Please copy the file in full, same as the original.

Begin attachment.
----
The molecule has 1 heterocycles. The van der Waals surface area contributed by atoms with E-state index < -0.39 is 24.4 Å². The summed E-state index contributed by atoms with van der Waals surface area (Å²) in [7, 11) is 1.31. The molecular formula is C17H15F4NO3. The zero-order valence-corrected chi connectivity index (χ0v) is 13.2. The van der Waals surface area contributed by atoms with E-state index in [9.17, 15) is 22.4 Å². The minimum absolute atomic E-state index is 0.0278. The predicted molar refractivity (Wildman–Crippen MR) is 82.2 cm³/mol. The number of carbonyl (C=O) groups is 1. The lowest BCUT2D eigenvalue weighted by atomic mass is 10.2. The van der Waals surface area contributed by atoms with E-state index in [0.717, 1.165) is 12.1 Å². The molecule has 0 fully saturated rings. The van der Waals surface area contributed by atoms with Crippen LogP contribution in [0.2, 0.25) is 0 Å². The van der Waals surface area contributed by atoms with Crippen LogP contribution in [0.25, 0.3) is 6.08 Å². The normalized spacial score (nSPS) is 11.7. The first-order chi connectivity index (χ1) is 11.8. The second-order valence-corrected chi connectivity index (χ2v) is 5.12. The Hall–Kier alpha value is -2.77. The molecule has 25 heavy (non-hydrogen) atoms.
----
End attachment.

The molecule has 1 heterocycles. The van der Waals surface area contributed by atoms with E-state index < -0.39 is 24.4 Å². The summed E-state index contributed by atoms with van der Waals surface area (Å²) in [7, 11) is 1.31. The molecular formula is C17H15F4NO3. The zero-order valence-corrected chi connectivity index (χ0v) is 13.2. The van der Waals surface area contributed by atoms with E-state index in [9.17, 15) is 22.4 Å². The minimum absolute atomic E-state index is 0.0278. The predicted molar refractivity (Wildman–Crippen MR) is 82.2 cm³/mol. The number of carbonyl (C=O) groups is 1. The lowest BCUT2D eigenvalue weighted by atomic mass is 10.2. The van der Waals surface area contributed by atoms with E-state index in [0.717, 1.165) is 12.1 Å². The molecule has 0 fully saturated rings. The van der Waals surface area contributed by atoms with Crippen LogP contribution in [0.2, 0.25) is 0 Å². The van der Waals surface area contributed by atoms with Crippen LogP contribution in [0.25, 0.3) is 6.08 Å². The normalized spacial score (nSPS) is 11.7. The first-order chi connectivity index (χ1) is 11.8. The second-order valence-corrected chi connectivity index (χ2v) is 5.12. The Hall–Kier alpha value is -2.77. The molecule has 25 heavy (non-hydrogen) atoms.